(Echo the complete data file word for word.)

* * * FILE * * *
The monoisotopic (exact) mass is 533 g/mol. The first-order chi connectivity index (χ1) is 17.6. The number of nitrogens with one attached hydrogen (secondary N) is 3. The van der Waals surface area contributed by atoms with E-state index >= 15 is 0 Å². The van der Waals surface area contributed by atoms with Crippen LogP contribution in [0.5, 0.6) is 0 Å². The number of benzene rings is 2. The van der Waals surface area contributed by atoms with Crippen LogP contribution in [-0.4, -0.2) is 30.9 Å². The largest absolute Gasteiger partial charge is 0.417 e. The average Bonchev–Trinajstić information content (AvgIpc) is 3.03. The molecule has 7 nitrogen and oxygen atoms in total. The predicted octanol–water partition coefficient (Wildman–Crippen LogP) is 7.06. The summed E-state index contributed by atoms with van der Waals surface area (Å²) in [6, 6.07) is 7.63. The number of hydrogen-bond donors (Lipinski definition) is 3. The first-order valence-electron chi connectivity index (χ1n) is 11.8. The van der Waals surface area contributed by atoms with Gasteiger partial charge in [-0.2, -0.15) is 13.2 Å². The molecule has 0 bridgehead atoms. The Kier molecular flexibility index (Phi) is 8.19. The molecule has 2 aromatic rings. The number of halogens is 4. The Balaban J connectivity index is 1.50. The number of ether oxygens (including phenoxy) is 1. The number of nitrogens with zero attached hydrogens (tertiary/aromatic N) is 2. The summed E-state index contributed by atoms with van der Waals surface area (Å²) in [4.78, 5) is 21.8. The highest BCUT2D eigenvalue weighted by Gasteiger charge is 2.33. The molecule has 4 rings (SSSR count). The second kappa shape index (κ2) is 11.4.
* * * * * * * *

The monoisotopic (exact) mass is 533 g/mol. The first-order chi connectivity index (χ1) is 17.6. The number of nitrogens with one attached hydrogen (secondary N) is 3. The van der Waals surface area contributed by atoms with E-state index >= 15 is 0 Å². The van der Waals surface area contributed by atoms with Crippen LogP contribution in [0.5, 0.6) is 0 Å². The number of benzene rings is 2. The van der Waals surface area contributed by atoms with Crippen LogP contribution in [-0.4, -0.2) is 30.9 Å². The largest absolute Gasteiger partial charge is 0.417 e. The average Bonchev–Trinajstić information content (AvgIpc) is 3.03. The molecule has 7 nitrogen and oxygen atoms in total. The predicted octanol–water partition coefficient (Wildman–Crippen LogP) is 7.06. The summed E-state index contributed by atoms with van der Waals surface area (Å²) in [6, 6.07) is 7.63. The number of hydrogen-bond donors (Lipinski definition) is 3. The first-order valence-electron chi connectivity index (χ1n) is 11.8. The van der Waals surface area contributed by atoms with Gasteiger partial charge in [-0.2, -0.15) is 13.2 Å². The molecule has 0 bridgehead atoms. The Kier molecular flexibility index (Phi) is 8.19. The molecule has 2 aromatic rings. The number of halogens is 4. The Balaban J connectivity index is 1.50. The number of ether oxygens (including phenoxy) is 1. The number of nitrogens with zero attached hydrogens (tertiary/aromatic N) is 2. The summed E-state index contributed by atoms with van der Waals surface area (Å²) in [4.78, 5) is 21.8. The highest BCUT2D eigenvalue weighted by Gasteiger charge is 2.33. The molecule has 4 rings (SSSR count). The second kappa shape index (κ2) is 11.4.